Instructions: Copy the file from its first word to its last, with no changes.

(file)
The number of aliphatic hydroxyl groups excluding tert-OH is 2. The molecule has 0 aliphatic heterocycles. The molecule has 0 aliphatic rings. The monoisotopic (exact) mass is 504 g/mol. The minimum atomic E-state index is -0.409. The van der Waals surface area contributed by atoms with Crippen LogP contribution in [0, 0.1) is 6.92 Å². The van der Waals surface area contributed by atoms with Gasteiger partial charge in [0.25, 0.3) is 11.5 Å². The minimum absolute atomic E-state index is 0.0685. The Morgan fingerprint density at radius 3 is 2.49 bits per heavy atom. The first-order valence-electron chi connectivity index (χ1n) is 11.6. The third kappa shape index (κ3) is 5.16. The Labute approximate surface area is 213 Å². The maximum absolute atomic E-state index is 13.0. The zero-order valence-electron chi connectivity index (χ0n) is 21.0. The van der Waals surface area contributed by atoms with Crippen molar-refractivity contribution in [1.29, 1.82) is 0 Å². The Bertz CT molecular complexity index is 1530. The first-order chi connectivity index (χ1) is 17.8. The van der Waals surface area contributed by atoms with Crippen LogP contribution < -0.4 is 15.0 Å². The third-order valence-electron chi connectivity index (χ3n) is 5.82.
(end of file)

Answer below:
The number of aliphatic hydroxyl groups excluding tert-OH is 2. The molecule has 0 aliphatic heterocycles. The molecule has 0 aliphatic rings. The monoisotopic (exact) mass is 504 g/mol. The minimum atomic E-state index is -0.409. The van der Waals surface area contributed by atoms with Crippen LogP contribution in [0, 0.1) is 6.92 Å². The van der Waals surface area contributed by atoms with Gasteiger partial charge in [0.25, 0.3) is 11.5 Å². The minimum absolute atomic E-state index is 0.0685. The Morgan fingerprint density at radius 3 is 2.49 bits per heavy atom. The first-order valence-electron chi connectivity index (χ1n) is 11.6. The third kappa shape index (κ3) is 5.16. The Labute approximate surface area is 213 Å². The maximum absolute atomic E-state index is 13.0. The zero-order valence-electron chi connectivity index (χ0n) is 21.0. The van der Waals surface area contributed by atoms with Crippen molar-refractivity contribution in [1.29, 1.82) is 0 Å². The Bertz CT molecular complexity index is 1530. The first-order chi connectivity index (χ1) is 17.8. The van der Waals surface area contributed by atoms with Crippen LogP contribution < -0.4 is 15.0 Å². The third-order valence-electron chi connectivity index (χ3n) is 5.82.